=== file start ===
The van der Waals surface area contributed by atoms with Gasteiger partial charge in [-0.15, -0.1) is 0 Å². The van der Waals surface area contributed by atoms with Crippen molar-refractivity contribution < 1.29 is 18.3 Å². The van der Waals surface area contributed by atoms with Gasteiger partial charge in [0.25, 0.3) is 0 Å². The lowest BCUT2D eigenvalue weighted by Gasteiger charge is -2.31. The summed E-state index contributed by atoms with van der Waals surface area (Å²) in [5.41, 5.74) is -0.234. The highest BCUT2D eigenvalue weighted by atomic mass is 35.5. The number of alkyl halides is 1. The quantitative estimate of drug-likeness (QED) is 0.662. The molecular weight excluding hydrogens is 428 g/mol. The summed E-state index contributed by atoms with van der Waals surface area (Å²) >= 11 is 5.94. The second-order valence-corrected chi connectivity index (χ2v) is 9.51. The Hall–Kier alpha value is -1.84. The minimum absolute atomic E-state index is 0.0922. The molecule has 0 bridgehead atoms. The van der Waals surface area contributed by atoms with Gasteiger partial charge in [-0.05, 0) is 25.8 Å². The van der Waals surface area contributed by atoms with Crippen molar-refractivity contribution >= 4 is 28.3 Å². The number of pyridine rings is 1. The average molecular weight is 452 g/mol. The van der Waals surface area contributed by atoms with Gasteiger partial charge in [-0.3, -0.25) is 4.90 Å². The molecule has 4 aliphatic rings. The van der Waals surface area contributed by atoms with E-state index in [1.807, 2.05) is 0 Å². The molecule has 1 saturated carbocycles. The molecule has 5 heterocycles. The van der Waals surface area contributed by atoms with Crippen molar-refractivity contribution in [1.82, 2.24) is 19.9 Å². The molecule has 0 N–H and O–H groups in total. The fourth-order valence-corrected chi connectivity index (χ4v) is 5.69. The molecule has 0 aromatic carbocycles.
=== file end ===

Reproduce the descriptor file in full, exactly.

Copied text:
The van der Waals surface area contributed by atoms with Gasteiger partial charge in [-0.15, -0.1) is 0 Å². The van der Waals surface area contributed by atoms with Crippen molar-refractivity contribution < 1.29 is 18.3 Å². The van der Waals surface area contributed by atoms with Gasteiger partial charge in [0.25, 0.3) is 0 Å². The lowest BCUT2D eigenvalue weighted by Gasteiger charge is -2.31. The summed E-state index contributed by atoms with van der Waals surface area (Å²) in [5.41, 5.74) is -0.234. The highest BCUT2D eigenvalue weighted by atomic mass is 35.5. The number of alkyl halides is 1. The quantitative estimate of drug-likeness (QED) is 0.662. The molecular weight excluding hydrogens is 428 g/mol. The summed E-state index contributed by atoms with van der Waals surface area (Å²) >= 11 is 5.94. The second-order valence-corrected chi connectivity index (χ2v) is 9.51. The Hall–Kier alpha value is -1.84. The minimum absolute atomic E-state index is 0.0922. The molecule has 0 bridgehead atoms. The van der Waals surface area contributed by atoms with Gasteiger partial charge in [-0.05, 0) is 25.8 Å². The van der Waals surface area contributed by atoms with Crippen molar-refractivity contribution >= 4 is 28.3 Å². The number of pyridine rings is 1. The average molecular weight is 452 g/mol. The van der Waals surface area contributed by atoms with Gasteiger partial charge in [-0.3, -0.25) is 4.90 Å². The molecule has 4 aliphatic rings. The van der Waals surface area contributed by atoms with E-state index in [1.807, 2.05) is 0 Å². The molecule has 1 saturated carbocycles. The molecule has 5 heterocycles. The van der Waals surface area contributed by atoms with Crippen molar-refractivity contribution in [1.82, 2.24) is 19.9 Å². The molecule has 0 N–H and O–H groups in total. The fourth-order valence-corrected chi connectivity index (χ4v) is 5.69. The molecule has 0 aromatic carbocycles.